Two of Oman’s biggest builders plan to restructure in a bid to cut costs as losses mount.
Galfar Engineering & Contracting, one of the sultanate’s biggest private sector employers, appointed the German management consultancy Roland Berger to oversee its restructuring as well as a financial adviser to help rearrange bank debts, and is in talks with Oman Arab Bank with a view to raising convertible bonds.
According to its chairman, Salim Al Araimi, Galfar’s board is “deeply concerned with its declining performance over the last few years, which has largely arisen from unprecedented delays in closing out projects and delays in payment of receivables from clients, mainly governmental entities.
“These factors are well known but not resolved, and Galfar and all other contractors are affected by long outstanding receivables,” he said.
The firm’s accounts for 2015 show a loss of 28.5 million Omani rials (Dh270.9m), compared with a profit of 1.2m rials a year earlier. The loss was largely due to 31.9m rials of provisions made against outstanding debts – the biggest proportion of which is owed by government clients for work on the Muscat Expressway and Central Corridor road projects. Revenues dropped by 8 per cent to 326m rials.
Galfar said that its reorganisation would include cutting overheads, improving productivity, better talent and liquidity management and improved site execution and productivity. It expects its programme to take at least 12 to 18 months to complete, but for initial benefits to feed through by the second quarter of this year.
Meanwhile, its competitor Al Hassan Engineering is also embarking on a restructuring after declaring a 471 per cent increase in annual losses to 8.2m rials (2014: 1.4m rial loss). This is despite increasing turnover by 34 per cent to 102.3m rials.
The company appointed Shawqi Sajwani as its new chief executive last month – its fourth such appointment in two years. He followed on from the former KBR director Steve Scott, who was in the post for less than a year, and from Mohamed Al Haj Bakour, who lasted just three months before quitting in April 2014.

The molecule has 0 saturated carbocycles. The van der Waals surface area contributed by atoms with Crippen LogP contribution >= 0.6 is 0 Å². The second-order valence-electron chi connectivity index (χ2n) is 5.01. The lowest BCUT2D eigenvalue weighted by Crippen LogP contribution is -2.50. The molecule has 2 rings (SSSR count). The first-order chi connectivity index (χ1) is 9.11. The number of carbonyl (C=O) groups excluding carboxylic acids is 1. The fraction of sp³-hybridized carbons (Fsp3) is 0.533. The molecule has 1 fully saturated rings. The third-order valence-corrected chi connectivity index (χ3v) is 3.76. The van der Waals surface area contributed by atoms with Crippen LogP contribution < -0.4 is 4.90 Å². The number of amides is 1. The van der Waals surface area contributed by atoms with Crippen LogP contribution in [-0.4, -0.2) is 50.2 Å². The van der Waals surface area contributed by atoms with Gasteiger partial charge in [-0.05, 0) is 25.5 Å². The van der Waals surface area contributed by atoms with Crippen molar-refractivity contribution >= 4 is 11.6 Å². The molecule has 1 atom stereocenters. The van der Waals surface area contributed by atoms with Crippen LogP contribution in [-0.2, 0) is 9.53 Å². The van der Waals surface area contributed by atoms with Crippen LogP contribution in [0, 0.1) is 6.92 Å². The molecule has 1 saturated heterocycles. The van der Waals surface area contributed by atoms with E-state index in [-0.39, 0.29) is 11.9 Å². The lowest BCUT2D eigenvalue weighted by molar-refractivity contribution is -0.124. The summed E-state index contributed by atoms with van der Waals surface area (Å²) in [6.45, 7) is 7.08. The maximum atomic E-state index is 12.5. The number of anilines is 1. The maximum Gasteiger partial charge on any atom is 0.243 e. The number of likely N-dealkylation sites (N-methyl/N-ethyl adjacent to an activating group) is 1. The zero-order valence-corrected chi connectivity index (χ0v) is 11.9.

Al Hassan also had to make provisions against 5.13m rials that had previously been recognised as revenue, but said it was pursuing claims and hoped to get all contract variations approved by the end of this year.
It blamed changes to the scope of a contract to build a gas plant at Zauliyah for the state oil firm Petroleum Development Oman and an unnamed project in Sohar for its losses. It said its restructuring plan would include a management restructure, reorganisation of its bank debt and the addition of more equity. It also hopes to raise 3.2m rials from the sale of a non-core site.
Oman’s government has been hit hard by declining oil prices. The sultanate has one of the highest cost bases of GCC states, and last week its debt was downgraded by two notches by the ratings agency Moody’s to A3 from A1.
Moody’s said that even with the 2016 budget tightening taken into account, Oman still faced a fiscal deficit equivalent to 17 per cent of GDP this year, narrowing only to about 13 per cent by 2018.
As a result, the government’s debt is forecast to rise to 35 per cent of GDP by 2018, up from just 5 per cent in 2014.
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